In the following pages there will be found, I think, nothing at all of a certain kind of annotation which has filled a large space in many editions of this author, the object of which is to explain Shakespeare's poetry or to justify his use of language. No exercise of the editorial function seems to me so superfluous, I will say so impertinent. That a recent commentator should complain, as one, learned if not appreciative, has complained, that in these passages — “ No; let the candied tongue lick absurd pomp,
And crook the pregnant hinges of the knee
" and his poor self
And violenteth in a sense as strong
the commentators have not "justified,” by authority and argument, Shakespeare's use of candied,'pregnant, dedicated,' and violenteth,' is, to me, simply amazing. So it is that another should tell us that Cæsar's exclamation, “ Wilt thou lift up Olympus?” means, wilt thou attempt an impossibility and that another should explain “ broad-fronted Cæsar,” and explain it, too, as having reference “ to Cæsar's baldness”! and tell us that when Helena says Parolles is “solely a coward," she means that he is “altogether a coward, without the admixture of the opposite quality,” and even give us a definition of “ill-nurtured.” Others dispute the propriety of Boyet's most expressive and almost colloquial phrase, “0, I am stabb'd with laughter;" and many spend time, and ink, and paper, in assuring us that in Claudio's song, “ Done to death by slanderous tongues," means killed by slanderous tongues, and that Shakespeare was “justified” in using the phrase because it had been used long before his time. Why, if it had never been used before this day, what justification or what explanation would it require if it were to appear to-morrow in a poem or a leading article? The extreme of this mode of annotation is reached by one editor, who gravely assures the reader that when Antony says that at Cæsar's assassination Pompey's statue “ all the while ran blood,” it " is not intended to imply that the statue of Pompey shed blood in miraculous sympathy with Cæsar, as Cæsar was his bitter enemy, but that the blood of Cæsar spurted out upon the statue and trickled down it.” Whoever cannot understand, without explanation, such a use of language as that of which these passages are examples, had better lay down Shakespeare, or any true poet, as a sealed book. To explain such phrases is to insult the reader by implying his incapacity of poetic apprehension ; while to go about justifying them is to assume the right of depriving the poet of part of his power as a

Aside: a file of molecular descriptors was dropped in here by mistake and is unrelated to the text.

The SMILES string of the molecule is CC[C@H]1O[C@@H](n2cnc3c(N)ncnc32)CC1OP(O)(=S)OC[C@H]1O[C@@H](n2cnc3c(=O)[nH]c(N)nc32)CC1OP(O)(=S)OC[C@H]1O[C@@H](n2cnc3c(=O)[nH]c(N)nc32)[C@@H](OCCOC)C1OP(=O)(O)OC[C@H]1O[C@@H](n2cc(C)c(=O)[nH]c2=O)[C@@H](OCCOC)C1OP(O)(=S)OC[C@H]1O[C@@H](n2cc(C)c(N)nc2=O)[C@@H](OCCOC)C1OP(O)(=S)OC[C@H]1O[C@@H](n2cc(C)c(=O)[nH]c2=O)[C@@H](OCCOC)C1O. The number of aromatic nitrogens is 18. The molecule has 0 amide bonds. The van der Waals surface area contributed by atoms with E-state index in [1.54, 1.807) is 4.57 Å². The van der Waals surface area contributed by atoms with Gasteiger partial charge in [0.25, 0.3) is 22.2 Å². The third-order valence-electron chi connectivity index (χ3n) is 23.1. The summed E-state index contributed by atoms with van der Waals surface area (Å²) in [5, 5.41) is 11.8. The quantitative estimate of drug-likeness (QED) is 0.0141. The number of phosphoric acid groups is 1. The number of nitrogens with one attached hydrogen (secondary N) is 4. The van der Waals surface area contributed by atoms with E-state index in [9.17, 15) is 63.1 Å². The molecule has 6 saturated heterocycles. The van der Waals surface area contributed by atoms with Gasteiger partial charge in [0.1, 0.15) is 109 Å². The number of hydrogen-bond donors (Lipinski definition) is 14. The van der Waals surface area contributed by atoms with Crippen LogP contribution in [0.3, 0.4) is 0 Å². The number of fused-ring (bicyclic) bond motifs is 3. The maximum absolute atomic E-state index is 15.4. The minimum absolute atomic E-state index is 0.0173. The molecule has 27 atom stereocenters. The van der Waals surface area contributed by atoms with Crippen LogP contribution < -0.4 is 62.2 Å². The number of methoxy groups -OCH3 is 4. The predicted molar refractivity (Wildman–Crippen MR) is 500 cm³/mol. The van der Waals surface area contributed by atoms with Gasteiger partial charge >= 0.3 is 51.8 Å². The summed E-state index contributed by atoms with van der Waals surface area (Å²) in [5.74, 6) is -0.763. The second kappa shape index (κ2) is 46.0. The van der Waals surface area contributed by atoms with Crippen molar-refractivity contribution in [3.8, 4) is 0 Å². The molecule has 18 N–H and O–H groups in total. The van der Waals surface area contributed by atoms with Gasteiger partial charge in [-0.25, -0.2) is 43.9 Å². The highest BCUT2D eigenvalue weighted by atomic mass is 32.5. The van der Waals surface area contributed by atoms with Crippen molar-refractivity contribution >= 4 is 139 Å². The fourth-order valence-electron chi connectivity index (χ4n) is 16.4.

"maker." Yet poets themselves sometimes, in timidity, thus blot their own pages. In Miss Barret's Drama of Exile, Eve, gazing at night upon the heavens and scanning the constellations, says,
“ But look off to those small humanities,
Which draw me tenderly across my fear,-
They lean together!” The maiden poetess thereupon deliberately takes the life of the child of her own imagination, by adding a note in which she explains Eve's speech by saying that “ Her maternal instinct is excited by Gemini.” And Rogers, in his little poem “On a Tear,” destroys the effect of the last pretty stanza, which almost redeems the prim platitude and tiewig-time sensibility of its five predecessors, by deliberately informing his reader that when he says that the very law which moulds a tear and causes it to fall, is the same which preserves the earth a sphere and guides the planets, he means "the law of gravitation " !